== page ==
A conflict raising concerns around the world has ties to Alabama. For six days, rockets have criss-crossed the skies over Israel and Gaza. More than 100 people have been killed in Gaza and three in Israel. Israel says it's open to a cease fire but is preparing for a possible ground offensive against Hamas.Birmingham resident, Michael Duvdevani's parents, live two miles from the Gaza border in Israel. He says for the last 12 years, Hamas has fired rockets at his homeland. "When a rocket is shot from Gaza into Israel, we have about 10 to 15 seconds until that shell lands."A reason the Israeli government has built concrete domes over schools, created a missile warning system and helped citizens build safe rooms. "These kids have grown up in these bomb shelters. They don't know what it's like to sleep in their bedroom. They all sleep on mattresses in the bomb shelter because if the siren goes off at night, honestly 10 seconds isn't enough time to jump out of bed."Duvdevani talks with his parents and brother Daniel, an Israeli reservist, several times a day. He says many families have chosen to stay where they are to support Israel. "You always take the risk of a rocket landing and hurting on your loved ones, but at the same time, this is their home, their homeland and they're not going anywhere."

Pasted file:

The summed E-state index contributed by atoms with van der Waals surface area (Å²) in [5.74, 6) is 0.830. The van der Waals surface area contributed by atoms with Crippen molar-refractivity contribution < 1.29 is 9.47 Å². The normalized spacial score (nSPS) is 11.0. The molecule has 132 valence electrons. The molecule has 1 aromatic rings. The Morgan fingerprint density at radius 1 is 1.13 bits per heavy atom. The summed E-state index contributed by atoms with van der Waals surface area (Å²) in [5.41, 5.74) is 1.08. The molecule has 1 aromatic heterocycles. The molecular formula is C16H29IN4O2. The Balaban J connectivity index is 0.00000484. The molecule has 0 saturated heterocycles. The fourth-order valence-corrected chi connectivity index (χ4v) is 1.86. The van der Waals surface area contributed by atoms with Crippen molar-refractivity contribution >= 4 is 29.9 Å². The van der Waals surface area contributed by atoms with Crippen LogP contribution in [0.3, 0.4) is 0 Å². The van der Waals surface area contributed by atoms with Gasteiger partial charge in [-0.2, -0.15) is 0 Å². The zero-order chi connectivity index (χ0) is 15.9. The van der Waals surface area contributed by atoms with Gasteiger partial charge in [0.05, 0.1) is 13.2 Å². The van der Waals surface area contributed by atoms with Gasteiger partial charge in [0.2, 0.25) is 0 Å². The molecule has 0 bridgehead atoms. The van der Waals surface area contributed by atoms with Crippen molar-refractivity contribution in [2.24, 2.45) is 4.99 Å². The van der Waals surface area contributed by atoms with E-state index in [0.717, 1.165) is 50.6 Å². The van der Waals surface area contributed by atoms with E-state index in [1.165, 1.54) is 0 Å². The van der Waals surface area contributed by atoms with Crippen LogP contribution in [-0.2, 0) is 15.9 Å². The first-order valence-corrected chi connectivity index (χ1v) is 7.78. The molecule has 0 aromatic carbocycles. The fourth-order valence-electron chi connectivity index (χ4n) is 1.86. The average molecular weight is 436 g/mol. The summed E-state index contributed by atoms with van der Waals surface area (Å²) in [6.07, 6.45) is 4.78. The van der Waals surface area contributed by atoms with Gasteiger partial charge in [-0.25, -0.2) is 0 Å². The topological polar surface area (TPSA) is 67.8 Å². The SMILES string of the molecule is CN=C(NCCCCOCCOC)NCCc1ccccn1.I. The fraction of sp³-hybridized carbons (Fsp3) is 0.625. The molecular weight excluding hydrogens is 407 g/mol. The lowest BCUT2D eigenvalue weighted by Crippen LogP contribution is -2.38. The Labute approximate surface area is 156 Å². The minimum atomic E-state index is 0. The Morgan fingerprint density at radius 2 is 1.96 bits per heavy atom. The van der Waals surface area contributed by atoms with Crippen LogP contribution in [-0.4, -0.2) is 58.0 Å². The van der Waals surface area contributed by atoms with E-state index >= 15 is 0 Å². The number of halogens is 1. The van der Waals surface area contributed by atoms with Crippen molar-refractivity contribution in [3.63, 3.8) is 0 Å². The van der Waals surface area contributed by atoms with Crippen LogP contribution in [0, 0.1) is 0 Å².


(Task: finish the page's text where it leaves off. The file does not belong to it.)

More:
Duvdevani, now a U.S. citizen, has chosen to stay in the U.S. because he met his wife here but he hopes the situation in Israel will finally end in peace for his family and others in the region. "Everybody is behind the army, everybody is behind the government and they just want the military to do what they need to do to end this."Israel has expanded its bombing campaign, attacking homes of Hamas activists over the weekend. Monday it launched a missile strike on a media center in Gaza city.